iPad in Banking: 7 Important Considerations

Banks are embracing the iPad, but are they creating the right apps?

As technology adoption goes, banks and financial services clients have been traditionally very risk averse in the adoption of new and leading edge technologies. Surprisingly, this is not the case when it comes to the adoption of the iPad in Banking. In a recent report on iPad activations in business, Good Technology, points out that more than 47% of the total iPad activations were in Financial Services. Given their aversion to taking on undue risk, this rush to adopt the iPad for use in their organizations is worth some discussion.

The realities of the post “housing bubble” world have had a big impact in shaping the strategies of the business environment for banks. After the initial wave of consolidation of some large banks that were taken over by yet larger banks, there was a period of perceived stability. This has been followed by a long period of an uncertain business environment. New regulations have been put in place to avoid a repeat of the practices that led to the financial collapse of these banks. Consumer protection regulations, such as Reg-E and Dodd-Frank, have made it difficult for banks to charge their customers certain fees for services. This has a direct impact on the top line of these banks and has left them searching for ways to replace these fees with new forms of revenue generation. The response to these strategies has been either in the form of reactive knee jerk responses like adding new fees, such as Bank of America’s announcement to charge a monthly fee for debit card usage, which was later retracted. In a day and age where consumers are see banks as a big reason for the financial collapse and are voicing their concern through platforms such as Occupy Wall Street, raising fees may not be the way to go. Other institutions have taken a more strategic path and are looking at creative ways to rebuild the relationship with their customers. The goal is to eventually monetize this trust and loyalty into a deeper more meaningful relationship that will in effect address the revenue vows. This requires out of the box thinking, including leveraging platforms like the iPad that challenges the status quo and creates new possibilities by way of new and innovative changes to the business model.

Customer Intimacy is key – The focus on knowing the customer needs to be more than just a mantra in the business. It needs to permeate the core fabric of customer interaction. This closer connection can then be turned into new revenue opportunities based on the deeper relationship with the customer. The upside from this investment in building a deeper relationship with the customer is huge. It is a lot easier to rely on strategies such as cross-selling and product bundling to increase wallet share in cases where the customer has a trusted relationship with the financial institution. Likewise increasing loyalty through effective onboarding and offering stickiness is only possible when the customers feels that the bank is able to understand their specific needs and offer them services that fit their needs.

Through our work with our clients in the banking industry, we have shown that the iPad can be a game changer in this quest to establish this deeper relationship with the customer. One excellent example of how the iPad is being used in the banking industry is the case study of Standard Chartered. This case study highlights some of the creative ways in which we believe that banks can benefit from the use of mobile devices. We believe that mobile devices in general will change the game but more importantly the iPad will be a great way to change the one-on-one customer interaction.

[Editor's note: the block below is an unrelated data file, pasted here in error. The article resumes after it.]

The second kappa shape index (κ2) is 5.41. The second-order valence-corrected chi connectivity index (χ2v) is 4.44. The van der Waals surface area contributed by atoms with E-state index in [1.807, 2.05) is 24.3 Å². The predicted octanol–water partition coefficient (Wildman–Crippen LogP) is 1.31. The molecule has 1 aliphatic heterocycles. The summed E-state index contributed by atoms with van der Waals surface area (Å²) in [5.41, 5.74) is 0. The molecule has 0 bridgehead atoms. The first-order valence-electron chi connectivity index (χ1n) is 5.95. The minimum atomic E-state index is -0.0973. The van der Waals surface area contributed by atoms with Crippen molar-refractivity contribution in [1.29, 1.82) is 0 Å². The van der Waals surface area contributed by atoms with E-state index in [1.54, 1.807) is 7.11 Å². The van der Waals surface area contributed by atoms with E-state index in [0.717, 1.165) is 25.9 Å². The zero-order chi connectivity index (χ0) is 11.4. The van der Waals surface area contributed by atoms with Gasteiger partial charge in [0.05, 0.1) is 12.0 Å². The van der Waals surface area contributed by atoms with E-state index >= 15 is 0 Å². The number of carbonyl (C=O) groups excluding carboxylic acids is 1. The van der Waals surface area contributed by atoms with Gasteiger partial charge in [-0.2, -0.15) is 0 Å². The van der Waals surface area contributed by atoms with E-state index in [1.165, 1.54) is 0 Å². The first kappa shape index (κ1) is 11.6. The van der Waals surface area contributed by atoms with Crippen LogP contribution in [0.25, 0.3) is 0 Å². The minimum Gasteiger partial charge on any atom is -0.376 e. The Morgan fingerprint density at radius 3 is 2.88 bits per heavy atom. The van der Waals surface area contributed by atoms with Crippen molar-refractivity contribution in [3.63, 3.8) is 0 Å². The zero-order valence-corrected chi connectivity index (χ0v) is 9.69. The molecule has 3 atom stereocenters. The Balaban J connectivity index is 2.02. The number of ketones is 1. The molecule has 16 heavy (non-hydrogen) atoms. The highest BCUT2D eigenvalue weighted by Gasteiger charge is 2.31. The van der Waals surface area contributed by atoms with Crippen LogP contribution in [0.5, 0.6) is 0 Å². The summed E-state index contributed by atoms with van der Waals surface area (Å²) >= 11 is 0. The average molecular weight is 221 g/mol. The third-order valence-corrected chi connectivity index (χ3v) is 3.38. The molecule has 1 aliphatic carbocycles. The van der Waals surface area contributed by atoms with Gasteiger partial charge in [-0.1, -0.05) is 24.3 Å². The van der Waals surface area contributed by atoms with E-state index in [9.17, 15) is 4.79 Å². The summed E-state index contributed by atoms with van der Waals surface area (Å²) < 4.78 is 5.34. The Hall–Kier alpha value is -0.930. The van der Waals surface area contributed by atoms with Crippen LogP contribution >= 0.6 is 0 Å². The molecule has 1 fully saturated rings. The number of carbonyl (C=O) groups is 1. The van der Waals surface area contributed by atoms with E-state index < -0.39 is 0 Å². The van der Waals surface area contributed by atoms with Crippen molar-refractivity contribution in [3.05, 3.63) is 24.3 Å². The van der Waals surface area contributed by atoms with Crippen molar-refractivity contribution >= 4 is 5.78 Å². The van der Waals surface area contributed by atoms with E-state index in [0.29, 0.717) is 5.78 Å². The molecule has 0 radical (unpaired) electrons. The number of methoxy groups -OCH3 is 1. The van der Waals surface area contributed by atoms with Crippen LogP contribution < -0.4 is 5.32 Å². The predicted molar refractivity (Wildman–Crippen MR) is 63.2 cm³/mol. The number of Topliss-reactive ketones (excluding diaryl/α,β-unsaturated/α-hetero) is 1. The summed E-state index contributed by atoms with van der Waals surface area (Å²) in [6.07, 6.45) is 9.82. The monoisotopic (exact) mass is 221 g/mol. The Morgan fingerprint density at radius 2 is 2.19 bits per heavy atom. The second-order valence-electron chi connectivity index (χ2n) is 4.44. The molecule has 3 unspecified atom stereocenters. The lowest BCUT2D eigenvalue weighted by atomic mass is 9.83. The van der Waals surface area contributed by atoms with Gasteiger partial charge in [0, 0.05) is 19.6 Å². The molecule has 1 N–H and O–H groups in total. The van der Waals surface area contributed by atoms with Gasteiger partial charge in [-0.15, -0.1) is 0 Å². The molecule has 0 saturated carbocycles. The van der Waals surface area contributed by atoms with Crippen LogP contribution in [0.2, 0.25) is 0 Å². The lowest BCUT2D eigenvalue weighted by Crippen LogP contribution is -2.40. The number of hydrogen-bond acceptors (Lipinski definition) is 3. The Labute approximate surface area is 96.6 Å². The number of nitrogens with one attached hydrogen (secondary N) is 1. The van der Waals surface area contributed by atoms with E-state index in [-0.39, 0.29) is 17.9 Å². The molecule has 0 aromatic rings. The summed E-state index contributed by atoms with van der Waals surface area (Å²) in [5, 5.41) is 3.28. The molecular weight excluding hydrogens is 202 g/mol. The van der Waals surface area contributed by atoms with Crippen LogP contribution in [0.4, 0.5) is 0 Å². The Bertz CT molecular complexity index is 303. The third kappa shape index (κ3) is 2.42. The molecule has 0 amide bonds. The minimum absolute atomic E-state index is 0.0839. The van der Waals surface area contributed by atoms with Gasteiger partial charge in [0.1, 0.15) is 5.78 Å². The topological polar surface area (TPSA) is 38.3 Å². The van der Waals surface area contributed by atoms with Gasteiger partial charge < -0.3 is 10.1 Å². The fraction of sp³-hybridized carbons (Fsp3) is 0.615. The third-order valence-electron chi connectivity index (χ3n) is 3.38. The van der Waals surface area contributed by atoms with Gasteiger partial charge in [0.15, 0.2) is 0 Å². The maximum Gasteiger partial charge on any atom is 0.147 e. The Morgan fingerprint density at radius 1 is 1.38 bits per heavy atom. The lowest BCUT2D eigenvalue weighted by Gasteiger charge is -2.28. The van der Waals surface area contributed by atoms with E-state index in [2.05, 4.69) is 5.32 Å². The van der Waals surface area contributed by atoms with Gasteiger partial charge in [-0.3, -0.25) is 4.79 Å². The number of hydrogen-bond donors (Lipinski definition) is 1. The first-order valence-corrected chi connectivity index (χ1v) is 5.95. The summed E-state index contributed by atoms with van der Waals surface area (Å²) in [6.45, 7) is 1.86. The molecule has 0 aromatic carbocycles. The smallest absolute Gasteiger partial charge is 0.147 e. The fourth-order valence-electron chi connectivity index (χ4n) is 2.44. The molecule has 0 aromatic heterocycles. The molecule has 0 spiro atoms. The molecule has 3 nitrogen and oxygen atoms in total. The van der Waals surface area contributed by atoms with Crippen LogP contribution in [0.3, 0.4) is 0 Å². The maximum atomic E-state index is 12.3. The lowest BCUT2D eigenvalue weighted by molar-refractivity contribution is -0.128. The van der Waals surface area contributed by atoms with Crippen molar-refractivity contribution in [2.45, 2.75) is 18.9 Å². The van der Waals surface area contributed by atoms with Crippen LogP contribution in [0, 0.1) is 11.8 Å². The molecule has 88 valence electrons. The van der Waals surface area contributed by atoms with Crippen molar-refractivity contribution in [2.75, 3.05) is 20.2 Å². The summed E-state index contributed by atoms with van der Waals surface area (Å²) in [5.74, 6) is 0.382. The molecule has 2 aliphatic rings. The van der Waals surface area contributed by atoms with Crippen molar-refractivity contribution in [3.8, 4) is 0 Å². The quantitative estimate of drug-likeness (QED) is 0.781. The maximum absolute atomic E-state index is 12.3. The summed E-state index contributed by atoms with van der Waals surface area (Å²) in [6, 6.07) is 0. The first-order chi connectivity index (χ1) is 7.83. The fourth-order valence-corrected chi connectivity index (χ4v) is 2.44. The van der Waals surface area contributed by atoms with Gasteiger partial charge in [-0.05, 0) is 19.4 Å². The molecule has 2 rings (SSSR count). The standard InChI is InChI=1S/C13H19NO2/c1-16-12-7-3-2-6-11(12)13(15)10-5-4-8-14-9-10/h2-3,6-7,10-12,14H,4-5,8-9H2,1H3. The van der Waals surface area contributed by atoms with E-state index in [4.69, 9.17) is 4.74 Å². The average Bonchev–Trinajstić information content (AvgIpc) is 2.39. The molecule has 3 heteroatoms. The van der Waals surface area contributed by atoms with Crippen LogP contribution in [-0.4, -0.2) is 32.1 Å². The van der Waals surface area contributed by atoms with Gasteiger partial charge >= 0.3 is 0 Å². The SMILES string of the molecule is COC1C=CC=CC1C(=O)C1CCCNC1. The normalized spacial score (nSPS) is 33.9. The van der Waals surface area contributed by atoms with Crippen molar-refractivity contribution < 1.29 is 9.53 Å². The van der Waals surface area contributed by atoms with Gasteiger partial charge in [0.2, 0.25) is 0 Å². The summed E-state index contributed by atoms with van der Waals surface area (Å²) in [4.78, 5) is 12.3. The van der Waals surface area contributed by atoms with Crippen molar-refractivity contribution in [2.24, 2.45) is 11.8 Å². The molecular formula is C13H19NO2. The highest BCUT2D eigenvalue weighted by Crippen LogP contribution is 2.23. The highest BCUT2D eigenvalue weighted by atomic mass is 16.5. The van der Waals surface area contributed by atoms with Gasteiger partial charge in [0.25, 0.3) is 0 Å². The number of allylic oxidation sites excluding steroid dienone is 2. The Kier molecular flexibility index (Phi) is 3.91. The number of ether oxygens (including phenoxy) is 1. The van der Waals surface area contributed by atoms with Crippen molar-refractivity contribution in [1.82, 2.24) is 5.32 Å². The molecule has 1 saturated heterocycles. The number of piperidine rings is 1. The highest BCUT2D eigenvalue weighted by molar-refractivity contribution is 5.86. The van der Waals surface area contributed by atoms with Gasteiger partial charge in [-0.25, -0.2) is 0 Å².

For financial institutions looking to adopt the iPad in overcoming some of the challenges I talk about above, I offer these 7 key considerations:
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  1. Establish goals for your iPad innovations strategy – Understand the drivers and use these to set clear goals for your iPad app innovation. Articulating what you are trying to accomplish and how you can measure the success is important to establish upfront.
  2. Draw a distinction between consumer facing self service mobile apps vs. apps that are used for scenarios involving one-on-one interaction with the customer. We believe that the later type of scenarios yield the best ROI and are the best candidates for real game changing iPad app development.
  3. Use Ideation to Think out of the box. Innovate, don’t just optimize. Challenge the status quo by getting away from just looking at current processes.
  4. Use concept generation techniques to visualize the scenarios in your iPad app portfolio. Use storyboarding, role playing and quick prototyping to envision new ways of customer interaction around your business processes.
  5. Create an immersive user experience that supports the envisioned interaction. Keep in mind that the goal is to help the customer understand the products and options that make the most sense for them. The customer does not care about the features and functions of your app. They are focused on the content. Hence the content needs to be relevant, well laid out and easy to navigate.
  6. Don’t forget to prioritize and pilot. With the innovation portfolio in place, it is important to find the “sweet spot” of apps that deliver the objectives set out in the innovation strategy. Use a few of these scenarios to create prototypes to pilot. Gather feedback from the customers in real world scenarios.
  7. Don’t lose sight of the technical and infrastructure considerations. Your applications need to be grounded in your mobility infrastructure.


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